appearance to charm Union soldiers into giving up military secrets; at one time
she had over ten beaus, all sympathetic to the Union and convinced that she shared their sentiments. Both Ginnie and Lottie were forward-thinking women born years too
early: “They traipsed around in wide skirts and flowered headgear; at the
proper times they gazed soulfully at the boys.”23 They became spies
because they craved adventure, and after developing her acting skills Lottie was
quite successful. And while her sister was out spying, Ginnie was at home
“helping her mother bandage wounded soldiers, and getting restless.”24
women had only one motivation for becoming spies, and both Elizabeth Van Lew and
Pauline Cushman also craved the thrill that spying offered women; Cushman wanted
“change and adventure, which she loved with an intensity that bore down every
other feeling.”25 Van Lew, on the other hand, had an unusual idea
of fun and actively went out to view the fighting. She felt that “no ball
could be as exciting as her ride that evening. Only think of the bright rush
of life, the hurry of death on the battlefield.” This danger-loving facet of
her personality led Van Lew to seek thrills commonly unavailable to women, in
the form of espionage carried out almost next door to the new Confederate
and simple love of power.
was something not often readily available to women of the time, but a woman spy
had the power to change the outcome of the war. Many spies, female and
otherwise, received official recognition in the form of a letter of thanks from
the government for which they fought, and some women valued highly the
importance they could have in the field. It was one of the motivating forces in
the decision of Rose Greenhow to become a spy, and she said herself that she
“worked for the sheer love of power.”27 Women were generally
thought to be harmless, an advantage that almost all of them made use of
whenever possible. Van Lew was not a beautiful woman, and she “accomplished
her ends without the help of charm or a lush figure or a coquette’s air.”28
Because of this, she was motivated by a desire for other types of power to
develop some of the most advanced spying techniques of the time period. These
techniques included ciphers, invisible ink that could be revealed only with
the application of milk, a spy ring composed of ordinary citizens of Richmond,
and the sending of a single message in pieces by different couriers.29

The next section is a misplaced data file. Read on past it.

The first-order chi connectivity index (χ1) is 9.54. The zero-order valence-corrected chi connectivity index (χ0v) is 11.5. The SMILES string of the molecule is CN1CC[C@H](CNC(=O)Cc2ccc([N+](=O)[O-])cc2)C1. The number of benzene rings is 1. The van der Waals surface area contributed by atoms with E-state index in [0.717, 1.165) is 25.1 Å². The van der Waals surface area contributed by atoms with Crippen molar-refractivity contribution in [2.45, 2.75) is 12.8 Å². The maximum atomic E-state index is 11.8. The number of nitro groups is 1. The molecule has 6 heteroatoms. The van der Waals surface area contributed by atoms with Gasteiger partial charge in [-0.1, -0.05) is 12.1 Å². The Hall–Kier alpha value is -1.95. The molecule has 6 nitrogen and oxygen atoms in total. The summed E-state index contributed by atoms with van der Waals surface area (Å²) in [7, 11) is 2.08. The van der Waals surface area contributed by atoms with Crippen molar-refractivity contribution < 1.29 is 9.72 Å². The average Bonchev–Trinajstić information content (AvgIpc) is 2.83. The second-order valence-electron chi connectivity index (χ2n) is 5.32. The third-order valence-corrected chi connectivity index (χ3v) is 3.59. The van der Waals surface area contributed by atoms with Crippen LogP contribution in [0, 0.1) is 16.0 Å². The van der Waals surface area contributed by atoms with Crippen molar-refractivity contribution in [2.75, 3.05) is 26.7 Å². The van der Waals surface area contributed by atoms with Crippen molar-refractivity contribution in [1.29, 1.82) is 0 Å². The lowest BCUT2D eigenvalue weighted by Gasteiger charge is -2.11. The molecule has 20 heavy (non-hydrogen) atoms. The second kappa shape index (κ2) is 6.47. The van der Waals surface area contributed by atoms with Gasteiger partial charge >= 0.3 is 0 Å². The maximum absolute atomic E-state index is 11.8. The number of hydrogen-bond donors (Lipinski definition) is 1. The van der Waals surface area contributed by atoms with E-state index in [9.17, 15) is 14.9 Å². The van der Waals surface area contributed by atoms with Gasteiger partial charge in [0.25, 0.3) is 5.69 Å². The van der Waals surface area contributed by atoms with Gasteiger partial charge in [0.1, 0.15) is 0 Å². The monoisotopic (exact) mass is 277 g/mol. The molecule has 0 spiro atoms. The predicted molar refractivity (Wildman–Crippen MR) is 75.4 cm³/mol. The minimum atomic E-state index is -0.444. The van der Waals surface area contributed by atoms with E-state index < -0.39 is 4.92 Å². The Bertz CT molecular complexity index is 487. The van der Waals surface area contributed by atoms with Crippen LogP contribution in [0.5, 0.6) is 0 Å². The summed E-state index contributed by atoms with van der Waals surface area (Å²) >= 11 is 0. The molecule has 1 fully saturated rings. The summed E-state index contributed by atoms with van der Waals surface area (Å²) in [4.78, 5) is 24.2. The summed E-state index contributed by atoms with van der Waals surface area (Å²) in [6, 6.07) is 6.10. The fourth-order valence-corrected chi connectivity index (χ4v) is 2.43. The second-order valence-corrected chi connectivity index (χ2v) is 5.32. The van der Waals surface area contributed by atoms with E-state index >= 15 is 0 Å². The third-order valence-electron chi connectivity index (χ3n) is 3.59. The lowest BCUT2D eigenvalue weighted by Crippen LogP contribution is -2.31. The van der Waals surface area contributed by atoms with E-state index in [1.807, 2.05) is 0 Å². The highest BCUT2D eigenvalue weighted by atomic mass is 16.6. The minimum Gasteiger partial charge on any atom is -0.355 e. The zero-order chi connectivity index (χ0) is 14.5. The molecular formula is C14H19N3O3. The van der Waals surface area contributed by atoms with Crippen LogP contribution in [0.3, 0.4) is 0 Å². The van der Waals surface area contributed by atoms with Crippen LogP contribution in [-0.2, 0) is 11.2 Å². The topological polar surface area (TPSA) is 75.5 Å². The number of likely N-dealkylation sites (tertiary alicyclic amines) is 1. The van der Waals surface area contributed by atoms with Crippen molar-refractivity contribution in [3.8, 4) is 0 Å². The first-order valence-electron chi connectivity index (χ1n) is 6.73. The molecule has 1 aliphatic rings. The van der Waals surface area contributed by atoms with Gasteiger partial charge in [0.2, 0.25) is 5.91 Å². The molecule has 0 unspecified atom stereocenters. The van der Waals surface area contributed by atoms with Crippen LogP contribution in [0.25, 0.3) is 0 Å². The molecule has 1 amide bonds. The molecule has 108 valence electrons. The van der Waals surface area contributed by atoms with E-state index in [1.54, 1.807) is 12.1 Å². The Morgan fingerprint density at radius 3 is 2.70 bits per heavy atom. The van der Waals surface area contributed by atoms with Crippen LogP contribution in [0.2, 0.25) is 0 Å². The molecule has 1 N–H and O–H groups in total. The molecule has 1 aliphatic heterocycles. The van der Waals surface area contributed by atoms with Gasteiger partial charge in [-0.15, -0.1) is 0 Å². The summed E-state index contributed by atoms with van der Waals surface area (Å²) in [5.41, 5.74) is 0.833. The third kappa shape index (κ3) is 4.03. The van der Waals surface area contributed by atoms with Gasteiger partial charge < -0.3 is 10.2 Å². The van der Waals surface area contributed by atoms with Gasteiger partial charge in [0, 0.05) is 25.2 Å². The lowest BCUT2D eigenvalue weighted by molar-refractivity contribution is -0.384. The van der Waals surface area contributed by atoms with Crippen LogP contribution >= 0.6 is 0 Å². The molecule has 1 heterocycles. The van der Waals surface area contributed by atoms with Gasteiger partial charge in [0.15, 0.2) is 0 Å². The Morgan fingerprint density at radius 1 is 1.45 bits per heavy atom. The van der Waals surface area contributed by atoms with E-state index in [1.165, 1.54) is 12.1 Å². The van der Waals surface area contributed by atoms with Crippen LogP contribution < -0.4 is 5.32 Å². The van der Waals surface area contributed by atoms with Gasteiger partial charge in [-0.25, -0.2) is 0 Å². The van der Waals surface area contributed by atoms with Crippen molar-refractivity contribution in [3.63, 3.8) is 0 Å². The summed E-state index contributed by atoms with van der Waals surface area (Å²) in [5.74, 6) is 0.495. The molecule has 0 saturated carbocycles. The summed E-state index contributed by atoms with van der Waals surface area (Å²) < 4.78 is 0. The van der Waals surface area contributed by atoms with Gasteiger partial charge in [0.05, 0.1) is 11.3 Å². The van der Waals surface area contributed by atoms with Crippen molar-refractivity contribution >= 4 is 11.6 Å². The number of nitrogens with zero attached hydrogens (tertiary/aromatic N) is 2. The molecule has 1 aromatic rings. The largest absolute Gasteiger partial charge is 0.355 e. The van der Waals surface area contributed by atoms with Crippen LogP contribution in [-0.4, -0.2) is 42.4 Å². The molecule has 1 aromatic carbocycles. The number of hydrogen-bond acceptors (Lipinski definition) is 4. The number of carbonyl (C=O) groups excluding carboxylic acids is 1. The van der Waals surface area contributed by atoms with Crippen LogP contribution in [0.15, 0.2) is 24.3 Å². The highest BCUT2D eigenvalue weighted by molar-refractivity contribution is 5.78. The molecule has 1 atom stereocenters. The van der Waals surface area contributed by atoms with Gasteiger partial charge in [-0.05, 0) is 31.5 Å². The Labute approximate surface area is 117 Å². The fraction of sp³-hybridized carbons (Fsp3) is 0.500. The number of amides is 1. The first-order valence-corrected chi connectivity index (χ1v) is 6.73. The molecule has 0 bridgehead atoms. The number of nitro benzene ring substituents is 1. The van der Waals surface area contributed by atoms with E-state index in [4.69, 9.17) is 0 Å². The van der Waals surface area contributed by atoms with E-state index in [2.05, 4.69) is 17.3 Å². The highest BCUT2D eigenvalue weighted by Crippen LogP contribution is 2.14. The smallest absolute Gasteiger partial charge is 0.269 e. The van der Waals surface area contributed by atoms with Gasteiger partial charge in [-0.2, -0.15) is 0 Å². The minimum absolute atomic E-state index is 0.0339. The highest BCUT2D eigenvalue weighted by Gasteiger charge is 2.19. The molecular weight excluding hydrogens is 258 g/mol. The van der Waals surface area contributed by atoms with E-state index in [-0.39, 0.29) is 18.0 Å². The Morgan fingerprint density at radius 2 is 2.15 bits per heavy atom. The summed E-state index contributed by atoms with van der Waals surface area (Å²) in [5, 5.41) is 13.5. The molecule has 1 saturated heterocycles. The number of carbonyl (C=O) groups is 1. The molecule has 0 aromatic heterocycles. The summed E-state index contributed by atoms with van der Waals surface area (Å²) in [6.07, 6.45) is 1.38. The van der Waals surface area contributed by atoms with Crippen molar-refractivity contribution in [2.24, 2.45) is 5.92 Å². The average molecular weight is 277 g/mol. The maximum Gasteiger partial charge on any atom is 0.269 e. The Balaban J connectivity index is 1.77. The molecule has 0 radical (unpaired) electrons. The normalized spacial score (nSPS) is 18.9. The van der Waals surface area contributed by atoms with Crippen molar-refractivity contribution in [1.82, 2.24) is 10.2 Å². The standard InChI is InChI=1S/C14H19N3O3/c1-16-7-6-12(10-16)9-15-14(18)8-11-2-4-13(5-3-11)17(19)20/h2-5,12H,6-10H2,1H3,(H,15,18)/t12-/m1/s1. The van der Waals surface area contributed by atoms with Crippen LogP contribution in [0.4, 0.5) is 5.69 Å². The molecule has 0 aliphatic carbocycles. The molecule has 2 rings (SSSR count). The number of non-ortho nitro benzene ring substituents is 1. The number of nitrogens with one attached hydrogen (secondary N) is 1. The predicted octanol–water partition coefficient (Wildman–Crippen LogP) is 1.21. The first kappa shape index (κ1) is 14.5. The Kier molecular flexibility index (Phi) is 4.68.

The last was particularly important because any one piece of the message, if the
courier were intercepted, would not be useful to the Confederacy.
get mad, get even.
there was a war going on, another common motive women had for becoming spies was
a simple desire for revenge. Husbands, brothers, and sons were lost in battle,
and some women didn’t feel that nursing was an active enough contribution to
make to the war effort in retaliation. Sometimes, they became spies. An example
already mentioned is Rose Greenhow, inspired by her anti-abolitionist sentiments
to become a Southern spy. Her support of slavery, however, is the result of her
father’s murder at the hands of a slave early in her life. In order to get
revenge, years later, she became a spy to help preserve slavery.30
Hart, née Price, was a relatively unknown and only mildly successful spy for
the Confederacy who joined the Moccasin Rangers and reported on federal troop
activity near her home. She also led rebel raiders to their positions.31
Her hatred of Union soldiers was inspired by a strong desire for revenge for her
brother’s death. William Price, a Confederate soldier, had been killed in
battle against the North early on in the war, and Nancy joined the war effort as
a Confederate spy soon after.32
Thompson, née Lane, was born in Tennessee in 1838. She initially worked with
her husband to organize and assemble Union sympathizers in Tennessee, but his
death spurred her to “continue his work for the Union, delivering dispatches
and recruiting information to Union officers.”33 In order to get
revenge for her husband’s death, Sarah Thompson worked with some success in
the latter part of the war to gather information and bring it to the Union
what dad would have wanted.
sixth and final main reason that women had for becoming spies during the Civil
War was familial connections or expectations. Many women were raised in families
in which several members were spies, and others took over for male family
members who were wounded or killed while spying. One such woman was Sarah Emma
Edmonds, who first enlisted in the army and then served as a spy, all the while masquerading as a man named Franklin Thompson.35 Her true gender was
not discovered until later, when she took ill and had to desert temporarily to
avoid detection. Her story was sorted out later, and she was the only female
member of the Grand Army of the Republic, a Union war veterans organization.36
She joined the army, and later became a spy in order to live up to her
father’s expectations; he had wanted a son, and had treated her badly during